If you happen to be working with a seedless specimen, your work is done. If however there are seeds, you will need to fish them out of the bowl and discard them.
If you aren't going to use the filets right away, store them in a container, submerged in their juice. They will keep in the refrigerator for several days.
I realize that in my instructions I have assumed you are right handed. If you are left handed, simply reverse the instructions for releasing the segments (make the cut on the left side of the segment first...if you are using the "one-cut" version of releasing the successive segments, rotate your wrist to the left, etc.).
The citrus salad I'm sharing today was inspired by a recipe in Suzanne Goin's Sunday Suppers at Lucques. Her salad is a simple and classic combination of citrus and avocado, enhanced by tangy-salty green olives and peppery greens. It is a delicious salad (perfect for brightening up a dreary winter day) and I have taught it exactly as published in my Winter Salads class for years. But one day this past week I made a slightly altered version for my lunch. I liked it so well it is probably the version I will teach in the future.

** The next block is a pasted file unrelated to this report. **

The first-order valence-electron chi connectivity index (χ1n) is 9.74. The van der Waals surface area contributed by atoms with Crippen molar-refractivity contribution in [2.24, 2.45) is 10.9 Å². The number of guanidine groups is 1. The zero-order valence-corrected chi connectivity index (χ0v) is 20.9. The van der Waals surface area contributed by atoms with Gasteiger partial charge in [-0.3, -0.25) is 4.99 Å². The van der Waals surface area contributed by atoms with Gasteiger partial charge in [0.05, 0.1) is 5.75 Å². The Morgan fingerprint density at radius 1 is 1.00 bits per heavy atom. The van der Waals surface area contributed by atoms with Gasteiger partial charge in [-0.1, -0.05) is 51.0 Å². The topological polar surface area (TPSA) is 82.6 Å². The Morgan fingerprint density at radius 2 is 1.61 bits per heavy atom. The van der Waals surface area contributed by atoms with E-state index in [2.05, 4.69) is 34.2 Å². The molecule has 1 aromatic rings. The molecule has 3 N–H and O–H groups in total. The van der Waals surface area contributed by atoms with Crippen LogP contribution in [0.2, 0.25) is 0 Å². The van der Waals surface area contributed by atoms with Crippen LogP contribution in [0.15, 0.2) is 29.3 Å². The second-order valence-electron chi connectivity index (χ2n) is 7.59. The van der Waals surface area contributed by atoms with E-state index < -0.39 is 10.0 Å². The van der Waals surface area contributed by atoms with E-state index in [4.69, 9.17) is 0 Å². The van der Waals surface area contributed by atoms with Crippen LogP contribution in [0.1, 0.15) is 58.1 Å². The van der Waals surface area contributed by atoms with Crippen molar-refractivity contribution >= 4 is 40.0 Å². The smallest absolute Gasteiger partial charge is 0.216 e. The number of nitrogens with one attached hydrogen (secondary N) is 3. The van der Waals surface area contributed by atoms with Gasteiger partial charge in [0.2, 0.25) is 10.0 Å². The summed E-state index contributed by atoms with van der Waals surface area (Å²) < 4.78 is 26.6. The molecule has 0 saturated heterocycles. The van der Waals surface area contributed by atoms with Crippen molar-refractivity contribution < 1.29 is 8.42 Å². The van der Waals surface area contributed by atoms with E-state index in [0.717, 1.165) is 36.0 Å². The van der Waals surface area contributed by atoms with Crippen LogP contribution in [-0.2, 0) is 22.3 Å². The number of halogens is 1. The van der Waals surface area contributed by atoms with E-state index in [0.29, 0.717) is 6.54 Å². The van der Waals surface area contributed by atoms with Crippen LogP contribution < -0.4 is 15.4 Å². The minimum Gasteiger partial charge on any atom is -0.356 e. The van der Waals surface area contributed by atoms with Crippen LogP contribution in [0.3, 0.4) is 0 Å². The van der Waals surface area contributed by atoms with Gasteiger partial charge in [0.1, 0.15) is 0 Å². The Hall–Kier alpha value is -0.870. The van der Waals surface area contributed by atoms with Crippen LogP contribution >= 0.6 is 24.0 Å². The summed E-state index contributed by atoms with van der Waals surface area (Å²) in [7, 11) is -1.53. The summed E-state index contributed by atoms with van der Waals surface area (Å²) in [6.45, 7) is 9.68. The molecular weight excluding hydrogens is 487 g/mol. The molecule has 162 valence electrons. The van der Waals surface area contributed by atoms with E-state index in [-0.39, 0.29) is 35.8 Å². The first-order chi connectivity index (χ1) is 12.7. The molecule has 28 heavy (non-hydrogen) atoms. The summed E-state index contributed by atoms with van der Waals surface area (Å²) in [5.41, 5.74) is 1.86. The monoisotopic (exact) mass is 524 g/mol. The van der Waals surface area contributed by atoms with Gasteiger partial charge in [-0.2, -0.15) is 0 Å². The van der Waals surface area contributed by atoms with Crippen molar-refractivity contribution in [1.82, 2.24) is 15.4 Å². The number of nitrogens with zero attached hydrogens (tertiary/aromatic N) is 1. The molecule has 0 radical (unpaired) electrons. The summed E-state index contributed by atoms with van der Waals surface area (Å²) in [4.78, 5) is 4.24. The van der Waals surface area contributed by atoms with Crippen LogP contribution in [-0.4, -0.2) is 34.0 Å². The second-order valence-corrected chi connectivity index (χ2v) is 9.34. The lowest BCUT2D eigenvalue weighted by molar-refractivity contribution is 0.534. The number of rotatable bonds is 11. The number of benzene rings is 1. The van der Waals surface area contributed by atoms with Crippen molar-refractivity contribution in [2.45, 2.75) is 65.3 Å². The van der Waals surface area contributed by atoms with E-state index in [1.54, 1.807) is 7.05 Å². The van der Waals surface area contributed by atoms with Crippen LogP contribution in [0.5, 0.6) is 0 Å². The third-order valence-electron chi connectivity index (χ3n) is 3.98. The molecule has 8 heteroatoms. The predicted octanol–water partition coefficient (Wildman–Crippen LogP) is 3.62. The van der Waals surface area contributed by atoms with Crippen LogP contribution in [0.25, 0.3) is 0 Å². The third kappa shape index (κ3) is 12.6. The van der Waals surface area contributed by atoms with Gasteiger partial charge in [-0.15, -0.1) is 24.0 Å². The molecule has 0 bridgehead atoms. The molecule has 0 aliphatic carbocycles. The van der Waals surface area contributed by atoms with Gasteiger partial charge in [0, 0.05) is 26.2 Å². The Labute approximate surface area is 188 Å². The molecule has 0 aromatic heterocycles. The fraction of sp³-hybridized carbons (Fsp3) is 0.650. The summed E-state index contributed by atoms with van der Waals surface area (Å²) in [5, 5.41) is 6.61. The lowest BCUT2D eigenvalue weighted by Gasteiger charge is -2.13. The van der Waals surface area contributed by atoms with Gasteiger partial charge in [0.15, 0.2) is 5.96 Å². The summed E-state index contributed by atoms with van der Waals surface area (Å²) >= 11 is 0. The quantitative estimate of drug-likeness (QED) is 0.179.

The original salad includes watercress and frisée lettuce. These are lovely in the salad, but the frisée is not reliably available in my area. Moreover, it can be quite expensive. Watercress too can be difficult to find (and even when it is available, its quality isn't always so fine). Fortunately all of the interesting greens and lettuces aren't quite so hard to come by. Arugula of good quality is widely available. Because I love it I tend to keep it on hand anyway. It echoes the peppery contribution of the watercress...as well as the slightly bitter note of the frisée.